SA’s Hlayisani Growth Fund mulling 12 deals after having invested R200m so far

Hlayisani Growth Fund, a SA fund that aims to make later-stage investments in African small and medium-sized enterprises (SMEs), is mulling 12 potential new deals, fund principal Brett Commaille revealed today.

“Most of them have an element of tech that is inherent in most scalable businesses,” added Commaille (pictured above), who said further announcements will be announced soon.

On Friday (1 November) the fund — which is chaired by former Nedbank chair Reuel Khoza and which includes former FNB head Michael Jordaan as its investment committee chair — released a statement that it had invested R200-million in six investments since becoming operational in January.

Hlayisani Growth Fund, which is chaired by Reuel Khoza, became operational in January

The statement follows the announcement in September that the Hlayisani Growth Fund and Knife Capital’s KNF Ventures had together invested $2-million (over R29-million) in Cape Town edtech company Snapplify (see this story).

Targeted first close of over R500m

Commaille told Ventureburn that the R200-million is the sum total of commitments made so far and that this amount had already been deployed in investments. More commitments are in the final stages of approval, he said.

He expects the fund to make a first close of R500-million to R700-million, but pointed out that the ultimate aim is to raise capital of R1-billion by December next year.

Commaille would not reveal the specific amounts that the fund has invested in each of the six deals that it has closed.

He stressed that the fund is not aimed at startups, but rather at growth-stage firms that have proven their business model and that are now looking to expand locally and internationally.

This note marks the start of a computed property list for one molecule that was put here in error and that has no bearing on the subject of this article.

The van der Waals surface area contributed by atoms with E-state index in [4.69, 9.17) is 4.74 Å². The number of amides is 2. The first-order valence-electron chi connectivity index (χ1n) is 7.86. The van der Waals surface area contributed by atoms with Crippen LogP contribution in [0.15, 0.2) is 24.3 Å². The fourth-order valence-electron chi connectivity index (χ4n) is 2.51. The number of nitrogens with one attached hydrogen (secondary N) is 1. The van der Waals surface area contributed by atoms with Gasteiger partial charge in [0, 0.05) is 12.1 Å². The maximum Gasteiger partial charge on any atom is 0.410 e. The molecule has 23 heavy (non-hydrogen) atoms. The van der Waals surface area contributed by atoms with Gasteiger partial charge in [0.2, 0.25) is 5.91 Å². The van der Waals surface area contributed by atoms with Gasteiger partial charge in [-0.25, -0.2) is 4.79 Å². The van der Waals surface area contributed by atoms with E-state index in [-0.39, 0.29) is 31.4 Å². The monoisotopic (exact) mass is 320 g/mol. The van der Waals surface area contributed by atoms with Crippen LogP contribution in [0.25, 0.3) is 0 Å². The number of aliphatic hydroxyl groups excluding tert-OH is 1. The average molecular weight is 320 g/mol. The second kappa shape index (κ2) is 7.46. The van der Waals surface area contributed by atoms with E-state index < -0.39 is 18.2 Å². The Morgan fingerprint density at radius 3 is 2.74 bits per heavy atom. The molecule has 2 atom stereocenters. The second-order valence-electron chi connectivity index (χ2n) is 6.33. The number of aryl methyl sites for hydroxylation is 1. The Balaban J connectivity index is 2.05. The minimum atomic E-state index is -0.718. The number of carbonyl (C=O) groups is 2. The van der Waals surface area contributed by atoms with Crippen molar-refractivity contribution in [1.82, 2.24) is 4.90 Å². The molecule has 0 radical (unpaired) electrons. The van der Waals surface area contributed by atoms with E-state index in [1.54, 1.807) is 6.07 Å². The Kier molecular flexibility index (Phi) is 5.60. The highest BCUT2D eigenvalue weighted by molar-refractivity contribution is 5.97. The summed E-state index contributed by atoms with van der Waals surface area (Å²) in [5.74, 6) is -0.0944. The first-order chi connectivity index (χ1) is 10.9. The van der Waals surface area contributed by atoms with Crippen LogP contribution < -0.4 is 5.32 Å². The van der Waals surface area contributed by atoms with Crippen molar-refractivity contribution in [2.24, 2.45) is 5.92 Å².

He confirmed that as the VC and private equity company is majority owned by the Khoza family, all investments made by any fund that the entity manages is considered 100% black.

In its earlier statement, Commaille said the fund is mainly focused on the information, communication and technology (ICT) and manufacturing sectors.

When it comes to technology sectors, the fund is focuses on three verticals, including agritech, edtech and medtech.

Six investments so far

The fund has so far invested in GoMetro’s Flx, Snapplify, Opennetworks, Sudonum, Ikeja and the Lean Enterprise Accelerator Programmes (Leap).

GoMetro, through its Flx platform, designs, sets up and operates scalable and flexible mobility platforms for transport operators around the world. The company was founded in 2014 by Justin Coetzee and the Flx platform launched in May last year (see this story).

This, while Cape Town based Snapplify is an educational content platform and the largest ebook aggregator in Africa. The company was founded in 2011 by Wesley Lynch.

Johannesburg based Opennetworks, which was founded in 1997, claims to be the first Google Premier Partner in Africa, with extensive experience in cloud computing and managed services, helping businesses move onto the cloud. The company is lead by Hywel Glyn-Jones, who is CEO.

This, while Sudonum helps businesses around the world understand the effectiveness of their marketing, and deliver better customer experience through call tracking and analytics. The startup was founded in Stellenbosch in 2015 by Michael Toop and Mark Griffioen, both former employees of now defunct chat app Mxit.

Ikeja is a Johannesburg headquartered wireless network provider that uses bespoke solutions to provide internet connectivity to locations that are densely populated but underserved, such as the informal settlements. The company was founded in 2015. Matthew Symonds is listed on the company’s LinkedIn page as a co-founder.

Leap manages enterprise and supplier development for large businesses, providing business support, access to markets and shared resources for entrepreneurs. The organisation was founded in 2014 in Johannesburg and is headed by CEO Peter Colombo.

*Correction: Hlayisani Capital fund principal Brett Commaille clarified in an email to Ventureburn subsequent to the publication of this story that it’s not because Reuel Khoza is the company’s chair, that all investments it makes in any entity are considered 100% black — but rather that the VC company is majority owned by the Khoza family. 

Featured image: Hlayisani Growth Fund principal Brett Commaille (Supplied)



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